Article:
Time for talking over, it’s into the car. For now, we’re able only to ride along shotgun with some of Ford’s engineers. It’s not an ideal scenario, particularly for a product intended to brim with feel from behind the wheel, but if you were to choose an environment in which to conduct such a detached appraisal, Track 7 at Lommel would be second to none. There are second-gear hairpins, tightening parabolas taken in third, off-camber kinks, unsighted crests and even one or two off-camber kinks draped over an unsighted crest, with a dash of trail-braking thrown in for good measure. It’s hell for tyres, but must be damned good fun for the engineers, and gives a spectator plenty to work with.
Two things quickly stand out from the passenger seat, which, incidentally, has a design evolved from those in the Fiesta ST, with even deeper bolsters and nice bucket-like feel. Straightaway you can’t help but admire the suppleness of this chassis or its playfulness. Like the Fiesta, the new Focus ST seems to naturally pivot into bends, the suspension allowing more pronounced body movements to develop than you’ll get in either a Civic Type R or an RS Mégane but retaining good control.
Through Track 7’s longer sweepers it’s also not hard to sense the same balance that makes even a basic 1.0-litre Focus unusually satisfying to drive, and through tighter sections that e-diff does genuinely seem to pin the car’s nose to the inside white line, though lateral grip isn’t as endless as the official literature would have you believe. It all seems quite predictable, doesn’t it? But if there’s a prevailing theme, it’s that the car feels in harmony with itself, retaining its composure and fluidity, and that should never be taken for granted.
And on that note, our time with the Focus ST is over. Take it as read that this car will be right up among the quickest front-driven hot-hatches — truly, it feels ferociously fast through the mid-range, and improved aerodynamics have supposedly helped prototypes nudge 170mph on the autobahn. Know also that it possesses one of the more characterful, eventful four-cylinder engines around, and I suspect the Focus ST will prove more pliant on British roads than many of its classmates, too.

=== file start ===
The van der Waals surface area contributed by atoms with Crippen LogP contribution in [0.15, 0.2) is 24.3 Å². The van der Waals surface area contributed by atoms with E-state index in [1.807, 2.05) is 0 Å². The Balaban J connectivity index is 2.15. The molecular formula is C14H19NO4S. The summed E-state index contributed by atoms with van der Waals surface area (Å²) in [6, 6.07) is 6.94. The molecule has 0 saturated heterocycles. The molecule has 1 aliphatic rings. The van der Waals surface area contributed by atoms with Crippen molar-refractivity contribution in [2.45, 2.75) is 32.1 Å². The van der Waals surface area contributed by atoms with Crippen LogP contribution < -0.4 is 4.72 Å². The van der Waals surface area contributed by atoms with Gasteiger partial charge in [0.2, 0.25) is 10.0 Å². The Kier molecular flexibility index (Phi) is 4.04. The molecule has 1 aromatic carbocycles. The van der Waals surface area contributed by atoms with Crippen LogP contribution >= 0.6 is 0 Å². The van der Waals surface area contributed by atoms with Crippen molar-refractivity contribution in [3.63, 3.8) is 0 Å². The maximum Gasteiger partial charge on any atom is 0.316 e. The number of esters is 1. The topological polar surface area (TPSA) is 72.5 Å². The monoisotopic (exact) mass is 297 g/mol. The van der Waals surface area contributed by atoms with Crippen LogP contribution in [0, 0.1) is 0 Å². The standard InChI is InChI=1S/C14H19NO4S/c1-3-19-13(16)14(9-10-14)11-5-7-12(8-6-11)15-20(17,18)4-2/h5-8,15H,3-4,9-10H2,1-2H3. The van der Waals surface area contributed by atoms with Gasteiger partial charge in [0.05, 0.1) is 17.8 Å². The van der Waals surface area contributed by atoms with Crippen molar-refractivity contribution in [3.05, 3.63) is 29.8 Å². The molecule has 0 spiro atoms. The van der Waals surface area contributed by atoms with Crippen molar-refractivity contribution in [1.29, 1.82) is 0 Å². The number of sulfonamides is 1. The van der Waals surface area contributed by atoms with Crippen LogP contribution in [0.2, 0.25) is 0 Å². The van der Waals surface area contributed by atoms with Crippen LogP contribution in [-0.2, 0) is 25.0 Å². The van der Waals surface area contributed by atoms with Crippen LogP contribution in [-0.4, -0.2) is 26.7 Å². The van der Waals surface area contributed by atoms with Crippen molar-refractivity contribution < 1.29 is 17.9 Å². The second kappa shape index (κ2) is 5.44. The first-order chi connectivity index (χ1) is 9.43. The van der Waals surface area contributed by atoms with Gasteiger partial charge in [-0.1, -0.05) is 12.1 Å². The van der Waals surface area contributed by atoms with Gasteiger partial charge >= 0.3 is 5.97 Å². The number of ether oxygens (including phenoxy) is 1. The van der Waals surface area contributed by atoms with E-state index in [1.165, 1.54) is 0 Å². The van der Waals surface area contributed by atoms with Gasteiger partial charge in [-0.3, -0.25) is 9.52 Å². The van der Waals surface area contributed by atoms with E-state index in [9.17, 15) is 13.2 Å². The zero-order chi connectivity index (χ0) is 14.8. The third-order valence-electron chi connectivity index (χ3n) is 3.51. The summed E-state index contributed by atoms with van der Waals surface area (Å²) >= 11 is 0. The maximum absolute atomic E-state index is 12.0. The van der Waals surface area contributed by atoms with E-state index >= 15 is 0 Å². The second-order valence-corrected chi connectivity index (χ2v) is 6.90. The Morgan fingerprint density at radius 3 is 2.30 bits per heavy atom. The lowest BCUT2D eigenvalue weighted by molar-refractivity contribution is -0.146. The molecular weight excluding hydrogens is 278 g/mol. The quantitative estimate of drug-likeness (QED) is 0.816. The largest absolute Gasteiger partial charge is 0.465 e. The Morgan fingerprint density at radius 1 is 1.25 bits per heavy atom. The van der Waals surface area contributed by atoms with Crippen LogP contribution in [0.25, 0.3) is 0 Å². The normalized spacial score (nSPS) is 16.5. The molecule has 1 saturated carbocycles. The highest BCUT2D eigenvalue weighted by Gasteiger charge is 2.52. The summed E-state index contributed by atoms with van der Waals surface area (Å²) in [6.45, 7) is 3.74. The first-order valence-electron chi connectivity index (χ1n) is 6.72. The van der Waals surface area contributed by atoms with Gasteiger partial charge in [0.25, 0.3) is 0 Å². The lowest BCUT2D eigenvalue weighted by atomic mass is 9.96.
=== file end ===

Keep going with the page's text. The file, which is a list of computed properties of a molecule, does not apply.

But what of the toughest competition of all? Not the Golf GTI, though as the best-selling hot-hatch, that car remains the ultimate benchmark for a rounded product. For drivers, however, there is another.
"The Civic Type R wants you to go fast, and if you do that, then it’s a pretty good car," Roeks concedes, but his team also reckon their car has the better of the Honda in terms of agility, and certainly for ride comfort. A win on both those fronts would shake up the segment comprehensively. I’m not so sure this Ford has the body control to match the Honda, but it does seem an eminently more adjustable, humorous machine at sensible speeds, and in the real world that can make the difference for owners. Either way, not long now until we get to find out.
This is the first Focus ST to get driving modes, which shift the parameters for the ESC, engine and steering maps, adaptive dampers and differential. Push ‘S’ on the steering wheel to slot straight into Sport.
New Focus ST gets a longer rear spoiler and swaps its central exhaust outlet for a pair modelled on the old RS. It still cuts a relatively restrained figure in the metal, mind.
The Focus ST story so far…
Mk1 ST170: The love-child of Ford’s Special Vehicle Engineering and Special Vehicle Team departments looked sharp and touted a Cosworth-tuned 2.0-litre engine under the bonnet, to go with a six-speed manual ’box. At 1314kg it was heavier than the wide-arched RS that followed, but was arguably the sweeter steer, and to this day remains highly regarded by road-testers.
Mk2 ST 2.5: Ford’s decision to squeeze the five-cylinder turbo engine from a Volvo S40 T5 into the second-generation Focus proved popular, despite the fact this wasn’t exactly the deftest-handling hot-hatch of the era. No, the Mk2 ST was more of a big-hearted cruiser, with the kerbside presence to match its mammoth torque output.
Mk3 ST: Much more of a global car than its predecessors, the third Focus ST was even available with an estate body, and turbodiesel power. Ultimately it wasn’t as sharp as efforts from Rénaultsport, but crucially it gave its driver more to think about than rival-in-chief, the Golf GTI, and was mercifully cheaper to run than the Mk2.